‘Just another game, not a derby of the city’ – Ruud Gullit.

Poor Ruud just didn’t get it, he thought because Newcastle and Sunderland fans lived in separate cities we didn’t mix as much as say the fans of the Milan or Manchester teams, so it potentially didn’t mean as much to us.

Try telling that to either set of supporters. I live in Wallsend, work in Newcastle city centre and I bump into my fair share of mackems.

Me personally, I love and hate the derby games in equal measure. As a supporter you go through the mill, one minute confidence in getting a result is high, you dare to utter words to that effect and then boom you’re swallowed up by the dread of worst case scenario events.

It’s difficult to maintain any kind of perspective with any football match involving your team but it is 100 times harder to do so when it comes to the derby, as the mackems latest rabble become more like Brazil 1970 the closer the day gets. No matter how far you get carried away there’s nothing like a large dose of blind faith to maintain a level of calm though, ‘wey-aye man we’ll stuff these, they’re sh*te’.

In this fixture the result last time out stays with you until the next. Personally I’ve never bought into the ‘North East Top Dog’ malarkey, based on recent history the phrase ‘two bald men fighting over a comb’ springs to mind. The all time record is so close in terms of wins; neither team has ever really pulled away which certainly adds to the rivalry.

To the day itself, everyone remembers their first derby game. Mine was a sopping wet St James Park on 25th April 1993 when ‘salty’ Sellars scored a peach of free kick (photo below), wrong footing Tony Norman at the Leazes End. I seem to remember Terry Butcher making a right prat of himself too, there usually is a villain in this fixture.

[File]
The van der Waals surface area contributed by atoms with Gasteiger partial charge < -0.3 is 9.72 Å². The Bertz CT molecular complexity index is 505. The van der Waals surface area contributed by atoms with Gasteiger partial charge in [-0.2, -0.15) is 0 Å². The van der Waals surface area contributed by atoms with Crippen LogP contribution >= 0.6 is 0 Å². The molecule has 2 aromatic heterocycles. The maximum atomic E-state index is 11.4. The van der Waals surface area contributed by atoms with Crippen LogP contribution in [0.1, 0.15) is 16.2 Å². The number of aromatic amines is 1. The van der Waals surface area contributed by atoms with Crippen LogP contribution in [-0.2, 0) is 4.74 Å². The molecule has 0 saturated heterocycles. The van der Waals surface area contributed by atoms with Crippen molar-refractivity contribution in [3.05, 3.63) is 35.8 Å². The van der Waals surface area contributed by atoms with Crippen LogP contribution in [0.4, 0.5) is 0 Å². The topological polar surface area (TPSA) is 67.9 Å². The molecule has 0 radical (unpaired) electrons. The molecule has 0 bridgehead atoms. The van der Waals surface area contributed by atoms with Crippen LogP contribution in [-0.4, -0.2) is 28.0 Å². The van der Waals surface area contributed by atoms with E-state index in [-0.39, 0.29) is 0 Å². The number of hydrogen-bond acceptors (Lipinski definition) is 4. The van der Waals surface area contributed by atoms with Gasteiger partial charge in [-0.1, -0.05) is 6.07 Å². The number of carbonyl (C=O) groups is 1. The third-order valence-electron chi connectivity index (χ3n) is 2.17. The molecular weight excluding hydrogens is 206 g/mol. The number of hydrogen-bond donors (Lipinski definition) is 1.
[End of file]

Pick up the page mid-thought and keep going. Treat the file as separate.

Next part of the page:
The fixture has made heroes of many players in the past, Peter Beardsley & Kevin Nolan’s hat tricks, Ryan Taylor & Liam O’Brien’s free kicks, Shola’s goals etc. It has seen the birth of many a terrace song, ‘celebrity fan’, ‘over the wall’, ‘any O’Brien’ et al. Score the winner in the derby and all previous indiscretions are immediately forgiven, all future shortcomings overlooked.

It’s always an early rise, up at the crack of dawn like a kid at Christmas, a good breakfast in you before setting off towards the cathedral on the hill, saluting magpies as if your life depended on it all the way in. No matter how much you deny them, drink them away, nerves and adrenaline remain in your stomach until the final whistle.

newcastle v sunderland

The beer fuelled atmosphere generated is almost palpable; throw in the fact that this season’s result could potentially decide either team’s fate just adds further needle. I hoped that the reverse fixture last October might’ve kick started our season, but this one, this one could just be the vital three points needed in our survival effort.

“I just hope it’s a good game” – said no one ever!

To paraphrase Sir Bobby Robson, I see this game as the most important fixture of the season. You get the same number of points buts it’s much more than just 3 points. It’s everything to the public in the area; it’s the result of the region.

The importance of this fixture commences when you’re born. I was born into a Newcastle United family my dad, his granda, my uncles and my granda are and were all Newcastle United daft, as will my son be.

It’s not like you get a choice, it was never considered to go and watch Sunderland; don’t like them, always laugh when they lose that’s how it is, that’s the way I was brought up. There’s only one team, you can’t support two clubs in this area and in football the only love that you have is crucial to your life.

Howay me bonny lads!!!

You can follow the author on Twitter @lyon1892

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